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Yes, nothing in "real life" can match the conditioning achieved through training. As a young man I hauled hay all summer which is very heavy work but still I would be "out of shape" for football season, although in turn, I was still out of shape for wrestling.
I have worked out for half a century and the one thing I learned is too heavy and/or too many reps and you will injure yourself. The corollary to that rule is that consistent exercise 5-6 days a week with lighter weights and fewer reps pretty much gives you the same results in terms of strength and endurance but without the injuries. What it doesn't do as well is muscle bulk/definition AND satisfying that desire to be a superman. In fact it's so easy that it makes you believe it isn't working for you. But it does work.
Yeah, but that's also a way of giving yourself permission to take the easy route. "Don't lift heavy stuff, light weight will work just as well."
That's nonsense, of course. Easy doesn't work (beyond some low threshold). We all know that.
Two things to remember: One, strength is the ability of your muscles to apply force to an outside object, be that a barbell, the ground, a ball, another person, a bicycle pedal, whatever. Two, your body adapts to the stress applied to it.
Therefore, to build strength, you have to move a heavy enough weight to make yourself strong. Lifting light weights, no matter how many reps you perform, cannot make you strong. Doing 20 bench presses with 90 lbs will not make you strong enough to do even one rep at 225 lbs. You'll get good at doing 20 reps at 90 lbs, but that's about it. Once you put in the effort to get to the 225 mark, by lifting 95, then 105, then 115 and so on, those 90 lb presses will of course be easy.
Your argument might work with people who have not done both. You choose the term "easy stuff' to bolster your point presumably because your point needed bolstering. It's a choice, have at it. After years of pushing to see how much I could bench press I finally came to realize "it" was not about health or strength it was about satisfying my inner Neanderthal. YES, you can build strength and endurance with lighter weights while simultaneously reducing injuries. If you disagree then, imho, you just haven't reached that point yet to fully understand that. You will.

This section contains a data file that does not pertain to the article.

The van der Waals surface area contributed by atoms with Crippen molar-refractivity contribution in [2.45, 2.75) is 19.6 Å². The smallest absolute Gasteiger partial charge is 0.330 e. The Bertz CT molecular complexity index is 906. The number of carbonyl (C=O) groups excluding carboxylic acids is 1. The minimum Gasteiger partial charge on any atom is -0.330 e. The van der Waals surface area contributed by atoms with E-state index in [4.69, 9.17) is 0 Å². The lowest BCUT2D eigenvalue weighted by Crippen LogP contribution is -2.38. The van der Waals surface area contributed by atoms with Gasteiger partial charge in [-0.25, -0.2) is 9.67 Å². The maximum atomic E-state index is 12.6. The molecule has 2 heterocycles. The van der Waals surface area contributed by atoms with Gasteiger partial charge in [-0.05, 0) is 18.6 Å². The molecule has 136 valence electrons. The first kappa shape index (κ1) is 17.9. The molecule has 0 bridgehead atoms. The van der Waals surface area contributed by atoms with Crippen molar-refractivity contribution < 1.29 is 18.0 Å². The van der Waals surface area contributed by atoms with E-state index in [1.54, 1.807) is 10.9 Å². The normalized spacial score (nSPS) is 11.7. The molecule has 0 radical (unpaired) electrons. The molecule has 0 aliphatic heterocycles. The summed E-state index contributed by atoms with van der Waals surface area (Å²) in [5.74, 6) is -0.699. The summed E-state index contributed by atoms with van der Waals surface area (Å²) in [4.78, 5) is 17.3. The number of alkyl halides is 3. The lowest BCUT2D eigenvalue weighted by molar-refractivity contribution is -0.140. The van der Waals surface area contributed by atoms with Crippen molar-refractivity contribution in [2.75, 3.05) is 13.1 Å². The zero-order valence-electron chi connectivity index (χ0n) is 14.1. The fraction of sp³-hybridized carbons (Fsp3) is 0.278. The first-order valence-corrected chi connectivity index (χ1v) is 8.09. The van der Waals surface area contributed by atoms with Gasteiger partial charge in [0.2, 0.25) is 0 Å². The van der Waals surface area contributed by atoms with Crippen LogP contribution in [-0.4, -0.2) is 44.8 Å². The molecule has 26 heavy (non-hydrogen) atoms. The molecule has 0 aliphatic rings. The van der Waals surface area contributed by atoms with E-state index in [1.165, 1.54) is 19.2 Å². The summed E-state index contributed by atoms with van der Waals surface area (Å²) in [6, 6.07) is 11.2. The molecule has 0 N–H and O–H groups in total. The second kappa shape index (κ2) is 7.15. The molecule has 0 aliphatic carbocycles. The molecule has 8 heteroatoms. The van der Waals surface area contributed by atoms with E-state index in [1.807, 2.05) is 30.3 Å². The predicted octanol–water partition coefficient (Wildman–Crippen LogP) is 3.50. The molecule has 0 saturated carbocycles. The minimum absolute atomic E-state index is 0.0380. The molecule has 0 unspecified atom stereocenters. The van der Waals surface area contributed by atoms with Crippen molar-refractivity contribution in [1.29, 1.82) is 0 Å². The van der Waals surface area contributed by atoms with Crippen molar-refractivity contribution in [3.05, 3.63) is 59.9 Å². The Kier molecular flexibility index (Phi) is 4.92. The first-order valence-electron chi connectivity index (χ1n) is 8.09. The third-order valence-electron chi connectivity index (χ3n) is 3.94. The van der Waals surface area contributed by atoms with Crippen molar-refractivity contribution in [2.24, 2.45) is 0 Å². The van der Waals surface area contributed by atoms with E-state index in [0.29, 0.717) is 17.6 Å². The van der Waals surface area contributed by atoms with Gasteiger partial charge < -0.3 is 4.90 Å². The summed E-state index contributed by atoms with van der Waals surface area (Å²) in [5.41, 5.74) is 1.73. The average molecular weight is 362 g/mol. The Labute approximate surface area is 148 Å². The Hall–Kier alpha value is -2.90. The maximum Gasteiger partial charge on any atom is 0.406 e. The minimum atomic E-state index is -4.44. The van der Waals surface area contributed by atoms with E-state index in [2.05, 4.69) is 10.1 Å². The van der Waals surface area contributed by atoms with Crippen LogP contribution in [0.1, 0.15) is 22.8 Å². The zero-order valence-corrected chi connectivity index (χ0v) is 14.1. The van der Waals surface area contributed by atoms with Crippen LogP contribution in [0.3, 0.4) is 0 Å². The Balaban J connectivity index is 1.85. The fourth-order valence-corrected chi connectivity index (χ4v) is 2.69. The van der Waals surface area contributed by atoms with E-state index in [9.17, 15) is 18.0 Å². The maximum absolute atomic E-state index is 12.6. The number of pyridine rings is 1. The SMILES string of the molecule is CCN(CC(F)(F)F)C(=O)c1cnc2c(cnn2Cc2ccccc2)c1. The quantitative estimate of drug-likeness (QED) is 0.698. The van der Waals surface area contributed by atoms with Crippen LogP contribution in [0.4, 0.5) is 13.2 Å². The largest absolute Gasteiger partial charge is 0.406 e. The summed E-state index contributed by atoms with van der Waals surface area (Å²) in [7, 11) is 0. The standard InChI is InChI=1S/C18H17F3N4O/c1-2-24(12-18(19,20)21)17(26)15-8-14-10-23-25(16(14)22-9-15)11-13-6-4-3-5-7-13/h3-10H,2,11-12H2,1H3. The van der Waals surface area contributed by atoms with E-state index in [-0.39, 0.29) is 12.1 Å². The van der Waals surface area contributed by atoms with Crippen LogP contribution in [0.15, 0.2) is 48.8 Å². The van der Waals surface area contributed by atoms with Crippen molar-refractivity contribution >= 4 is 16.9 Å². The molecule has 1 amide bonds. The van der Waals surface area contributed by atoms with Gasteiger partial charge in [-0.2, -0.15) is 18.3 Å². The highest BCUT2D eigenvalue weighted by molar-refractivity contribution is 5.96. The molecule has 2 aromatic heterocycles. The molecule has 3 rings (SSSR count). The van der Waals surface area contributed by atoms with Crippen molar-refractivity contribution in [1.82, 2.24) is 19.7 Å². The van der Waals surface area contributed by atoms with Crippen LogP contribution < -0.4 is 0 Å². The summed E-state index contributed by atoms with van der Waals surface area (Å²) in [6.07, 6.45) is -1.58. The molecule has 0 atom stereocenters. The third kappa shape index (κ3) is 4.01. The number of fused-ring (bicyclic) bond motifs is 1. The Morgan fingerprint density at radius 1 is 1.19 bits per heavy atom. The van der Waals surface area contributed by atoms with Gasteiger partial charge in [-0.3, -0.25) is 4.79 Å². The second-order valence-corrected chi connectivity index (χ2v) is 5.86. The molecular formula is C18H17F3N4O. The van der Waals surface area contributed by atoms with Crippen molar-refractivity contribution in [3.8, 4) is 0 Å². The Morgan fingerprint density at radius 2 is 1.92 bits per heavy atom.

I actually did not use the term "easy stuff" and only used the word "easy" because you did ("it's so easy").
I'm turning 60 in a few months and I'm currently squatting 365 and deadlifting 465, both for reps, at a body weight of about 216. Sure, I've had my share of tweaks, but then so have many of my friends who don't lift. But I have the advantage of being strong, while they remain weak.
There is of course a huge difference between working out with light weights, working out with heavy weights, and working out with maximum weights. I just don't think people should be encouraged to take, yes, the easy way, by sticking with light weights.
Do you have an argument against my two points? How exactly do light weights make you strong?
IIRC, Supertraining had a lot of info about which types of fitness decrease the quickest. But they're the ones that take the least time to get back up to par. So for instance, limit strength takes the longest to develop, and it's the most resilient to degradation.
I think either muscular endurance or cardio endurance were the easiest to lose/gain.
Makes sense. Building muscles requires actual structural changes to your body. You're building muscles, after all. And increasing bone density, toughening tendons and ligaments, etc. Your muscle endurance will improve with your strength as well, as each sub-maximal effort requires a smaller percent of your maximum effort, so you can do more of them.
Improved cardio performance is in large part improving the efficiency of existing chemical pathways, nothing new has to be built.
That's why strength takes long to develop but sticks around even after you stop working out. Your body doesn't like to give up those gains that were so expensive to build.
I just had my prostate removed 2 weeks ago, so I'm looking at perhaps another 3-4 weeks before I can start deadlifting again. at 57 there's no way to avoid the deconditioning that will happen, so after pulling 385 the week before my surgery I will start from the bottom again, probably 95 or so an add 5# 3 days a week as long as I can to build it back up. sucks but thank god i was where i was, as i believe it has made the immediate surgery recovery much better.